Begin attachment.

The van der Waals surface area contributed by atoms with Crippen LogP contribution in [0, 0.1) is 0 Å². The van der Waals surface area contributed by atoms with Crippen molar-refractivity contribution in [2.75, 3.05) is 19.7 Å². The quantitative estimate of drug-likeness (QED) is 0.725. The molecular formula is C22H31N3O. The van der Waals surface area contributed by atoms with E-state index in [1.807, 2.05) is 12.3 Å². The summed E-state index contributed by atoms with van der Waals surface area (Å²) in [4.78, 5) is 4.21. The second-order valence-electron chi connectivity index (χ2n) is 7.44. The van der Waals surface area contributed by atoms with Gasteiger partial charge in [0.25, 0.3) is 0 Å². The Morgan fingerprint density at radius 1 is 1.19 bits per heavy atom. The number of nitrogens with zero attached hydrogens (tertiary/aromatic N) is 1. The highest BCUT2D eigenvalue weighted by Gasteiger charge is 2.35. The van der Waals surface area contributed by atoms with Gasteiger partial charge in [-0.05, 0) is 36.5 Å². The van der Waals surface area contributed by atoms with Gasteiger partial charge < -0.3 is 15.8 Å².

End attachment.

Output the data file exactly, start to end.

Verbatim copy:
The van der Waals surface area contributed by atoms with Crippen LogP contribution in [0, 0.1) is 0 Å². The van der Waals surface area contributed by atoms with Crippen molar-refractivity contribution in [2.75, 3.05) is 19.7 Å². The quantitative estimate of drug-likeness (QED) is 0.725. The molecular formula is C22H31N3O. The van der Waals surface area contributed by atoms with E-state index in [1.807, 2.05) is 12.3 Å². The summed E-state index contributed by atoms with van der Waals surface area (Å²) in [4.78, 5) is 4.21. The second-order valence-electron chi connectivity index (χ2n) is 7.44. The van der Waals surface area contributed by atoms with Gasteiger partial charge in [0.25, 0.3) is 0 Å². The Morgan fingerprint density at radius 1 is 1.19 bits per heavy atom. The number of nitrogens with zero attached hydrogens (tertiary/aromatic N) is 1. The highest BCUT2D eigenvalue weighted by Gasteiger charge is 2.35. The van der Waals surface area contributed by atoms with Gasteiger partial charge in [-0.05, 0) is 36.5 Å². The van der Waals surface area contributed by atoms with Gasteiger partial charge < -0.3 is 15.8 Å².